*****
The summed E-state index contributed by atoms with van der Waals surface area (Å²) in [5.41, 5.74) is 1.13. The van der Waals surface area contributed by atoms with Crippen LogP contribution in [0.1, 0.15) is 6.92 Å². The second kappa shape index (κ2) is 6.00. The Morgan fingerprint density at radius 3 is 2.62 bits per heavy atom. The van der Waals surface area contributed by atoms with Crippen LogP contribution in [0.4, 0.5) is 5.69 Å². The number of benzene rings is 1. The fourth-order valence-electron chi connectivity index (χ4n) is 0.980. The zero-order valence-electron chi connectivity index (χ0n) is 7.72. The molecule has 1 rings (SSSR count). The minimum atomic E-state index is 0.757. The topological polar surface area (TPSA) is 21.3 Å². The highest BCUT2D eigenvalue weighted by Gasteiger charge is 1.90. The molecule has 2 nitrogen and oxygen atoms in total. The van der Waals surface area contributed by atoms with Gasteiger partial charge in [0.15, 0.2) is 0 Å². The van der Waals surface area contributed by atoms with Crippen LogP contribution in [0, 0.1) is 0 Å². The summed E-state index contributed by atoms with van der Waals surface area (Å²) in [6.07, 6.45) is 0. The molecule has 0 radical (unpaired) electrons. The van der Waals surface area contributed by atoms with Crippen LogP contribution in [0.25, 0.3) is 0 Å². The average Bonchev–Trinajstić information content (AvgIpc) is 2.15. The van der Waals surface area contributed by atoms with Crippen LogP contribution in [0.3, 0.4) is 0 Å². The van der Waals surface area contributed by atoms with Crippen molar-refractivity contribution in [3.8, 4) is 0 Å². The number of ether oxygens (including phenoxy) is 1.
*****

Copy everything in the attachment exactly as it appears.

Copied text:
The summed E-state index contributed by atoms with van der Waals surface area (Å²) in [5.41, 5.74) is 1.13. The van der Waals surface area contributed by atoms with Crippen LogP contribution in [0.1, 0.15) is 6.92 Å². The second kappa shape index (κ2) is 6.00. The Morgan fingerprint density at radius 3 is 2.62 bits per heavy atom. The van der Waals surface area contributed by atoms with Crippen LogP contribution in [0.4, 0.5) is 5.69 Å². The number of benzene rings is 1. The fourth-order valence-electron chi connectivity index (χ4n) is 0.980. The zero-order valence-electron chi connectivity index (χ0n) is 7.72. The molecule has 1 rings (SSSR count). The minimum atomic E-state index is 0.757. The topological polar surface area (TPSA) is 21.3 Å². The highest BCUT2D eigenvalue weighted by Gasteiger charge is 1.90. The molecule has 2 nitrogen and oxygen atoms in total. The van der Waals surface area contributed by atoms with Gasteiger partial charge in [0.15, 0.2) is 0 Å². The van der Waals surface area contributed by atoms with Crippen LogP contribution in [0, 0.1) is 0 Å². The summed E-state index contributed by atoms with van der Waals surface area (Å²) in [6.07, 6.45) is 0. The molecule has 0 radical (unpaired) electrons. The van der Waals surface area contributed by atoms with Crippen LogP contribution in [0.25, 0.3) is 0 Å². The average Bonchev–Trinajstić information content (AvgIpc) is 2.15. The van der Waals surface area contributed by atoms with Crippen LogP contribution in [0.3, 0.4) is 0 Å². The van der Waals surface area contributed by atoms with Crippen molar-refractivity contribution in [3.8, 4) is 0 Å². The number of ether oxygens (including phenoxy) is 1.